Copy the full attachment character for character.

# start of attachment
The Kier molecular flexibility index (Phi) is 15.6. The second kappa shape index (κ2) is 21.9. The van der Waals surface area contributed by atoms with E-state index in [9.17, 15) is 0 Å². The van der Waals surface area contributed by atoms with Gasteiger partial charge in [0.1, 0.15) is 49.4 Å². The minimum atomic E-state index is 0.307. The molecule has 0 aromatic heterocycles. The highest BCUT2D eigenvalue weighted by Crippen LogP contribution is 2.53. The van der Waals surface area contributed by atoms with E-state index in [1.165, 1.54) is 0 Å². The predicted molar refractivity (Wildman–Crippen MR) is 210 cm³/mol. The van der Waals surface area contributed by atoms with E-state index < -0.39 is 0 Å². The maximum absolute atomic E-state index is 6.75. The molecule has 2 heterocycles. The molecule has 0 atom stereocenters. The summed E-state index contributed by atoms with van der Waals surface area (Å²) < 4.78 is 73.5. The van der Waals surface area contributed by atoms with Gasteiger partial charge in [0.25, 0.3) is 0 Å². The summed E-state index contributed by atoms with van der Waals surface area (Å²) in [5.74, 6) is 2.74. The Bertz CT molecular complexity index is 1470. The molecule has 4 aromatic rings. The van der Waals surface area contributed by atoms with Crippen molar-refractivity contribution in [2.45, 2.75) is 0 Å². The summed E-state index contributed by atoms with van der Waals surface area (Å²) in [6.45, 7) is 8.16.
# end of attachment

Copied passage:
The Kier molecular flexibility index (Phi) is 15.6. The second kappa shape index (κ2) is 21.9. The van der Waals surface area contributed by atoms with E-state index in [9.17, 15) is 0 Å². The van der Waals surface area contributed by atoms with Gasteiger partial charge in [0.1, 0.15) is 49.4 Å². The minimum atomic E-state index is 0.307. The molecule has 0 aromatic heterocycles. The highest BCUT2D eigenvalue weighted by Crippen LogP contribution is 2.53. The van der Waals surface area contributed by atoms with E-state index in [1.165, 1.54) is 0 Å². The predicted molar refractivity (Wildman–Crippen MR) is 210 cm³/mol. The van der Waals surface area contributed by atoms with E-state index < -0.39 is 0 Å². The maximum absolute atomic E-state index is 6.75. The molecule has 2 heterocycles. The molecule has 0 atom stereocenters. The summed E-state index contributed by atoms with van der Waals surface area (Å²) < 4.78 is 73.5. The van der Waals surface area contributed by atoms with Gasteiger partial charge in [0.25, 0.3) is 0 Å². The summed E-state index contributed by atoms with van der Waals surface area (Å²) in [5.74, 6) is 2.74. The Bertz CT molecular complexity index is 1470. The molecule has 4 aromatic rings. The van der Waals surface area contributed by atoms with Crippen molar-refractivity contribution in [2.45, 2.75) is 0 Å². The summed E-state index contributed by atoms with van der Waals surface area (Å²) in [6.45, 7) is 8.16.